Wish I had see this earlier. Quite a few inexpensive guitars are getting finished with some sort of plastigoo/polyurethane, the factory's are gluing the bridge to the finish with superglue. I would have tested the finish with a drop of acetone (say under the bridge) cleaned off all the old adhesive and re-glued with superglue. If the bridge to top fit was decent you could mask it off apply glue, stick the bridge in place hit with accelerator and let it sit a couple hours and restring
On mine? There's nothing to see.
I pulled the bridge off and it now looks like one of my previously posted pictures.
First, what's an accelerator? And your masking? Don't understand.
Apply glue, fit bridge, and mask?
Hey, instead of starting another thread:
I took my GK-3 divided pickup (the synth) from this guitar and put it on my Thinline. The controller mounts real easy, using a bracket, but I need a VERY thin adhesive solution to attach the pup to the steel bridge plate.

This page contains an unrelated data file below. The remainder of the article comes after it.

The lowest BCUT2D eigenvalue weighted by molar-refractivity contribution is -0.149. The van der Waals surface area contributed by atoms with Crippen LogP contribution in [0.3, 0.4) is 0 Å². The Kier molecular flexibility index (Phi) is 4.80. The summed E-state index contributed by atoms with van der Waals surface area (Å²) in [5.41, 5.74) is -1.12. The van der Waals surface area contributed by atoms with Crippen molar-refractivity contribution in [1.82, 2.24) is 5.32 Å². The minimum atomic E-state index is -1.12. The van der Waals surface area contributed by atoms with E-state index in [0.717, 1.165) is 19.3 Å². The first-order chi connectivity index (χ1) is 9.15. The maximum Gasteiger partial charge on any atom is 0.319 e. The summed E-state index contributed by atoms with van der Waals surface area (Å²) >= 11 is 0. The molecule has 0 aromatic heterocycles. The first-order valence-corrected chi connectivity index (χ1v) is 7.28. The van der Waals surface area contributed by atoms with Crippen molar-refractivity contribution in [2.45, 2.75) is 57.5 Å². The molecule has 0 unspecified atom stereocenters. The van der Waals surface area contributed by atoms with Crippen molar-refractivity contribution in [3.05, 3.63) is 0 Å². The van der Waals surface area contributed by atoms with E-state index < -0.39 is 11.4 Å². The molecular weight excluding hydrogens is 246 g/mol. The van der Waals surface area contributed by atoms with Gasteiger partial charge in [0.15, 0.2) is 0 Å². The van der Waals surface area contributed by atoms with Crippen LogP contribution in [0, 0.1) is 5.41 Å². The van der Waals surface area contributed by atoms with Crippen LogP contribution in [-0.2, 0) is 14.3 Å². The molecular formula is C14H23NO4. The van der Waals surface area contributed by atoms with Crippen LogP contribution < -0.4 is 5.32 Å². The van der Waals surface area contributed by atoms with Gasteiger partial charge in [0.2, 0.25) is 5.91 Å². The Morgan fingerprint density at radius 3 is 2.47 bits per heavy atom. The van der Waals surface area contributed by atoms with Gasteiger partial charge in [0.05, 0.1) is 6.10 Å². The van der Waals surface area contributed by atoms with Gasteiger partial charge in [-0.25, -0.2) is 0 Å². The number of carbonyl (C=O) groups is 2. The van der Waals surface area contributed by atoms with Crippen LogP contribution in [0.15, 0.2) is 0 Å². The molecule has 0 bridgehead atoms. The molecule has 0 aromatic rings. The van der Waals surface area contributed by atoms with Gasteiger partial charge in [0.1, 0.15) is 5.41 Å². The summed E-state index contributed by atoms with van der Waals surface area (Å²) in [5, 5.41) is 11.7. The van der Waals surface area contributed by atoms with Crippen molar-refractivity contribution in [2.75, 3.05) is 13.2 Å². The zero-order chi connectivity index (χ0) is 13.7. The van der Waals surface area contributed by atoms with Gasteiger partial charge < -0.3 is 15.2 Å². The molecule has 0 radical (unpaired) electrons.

What's the thinnest tape product I can find? I need thin because just temporarily placing the pup there, I see that raising the saddles would be required if it was anything more than paper thin.
It doesn't have to be a super-strong bond, the pup is real tiny and light, and I'm even considering an adhesive that's not tape. If I ever remove it, the worst would be some marking on the bridge plate.
Forget it. I started another thread on this.
Two layers of masking tape around the bridge, keeps glue off the top. Cut the curves with an exacto knife, makes a pocket for the bridge to sit in. You can get superglue accelerator to speed up the cure time.
Place the bridge, apply tape, cut the mask, remove the bridge, glue, place the bridge.
I overhang the tape into the "cavity?"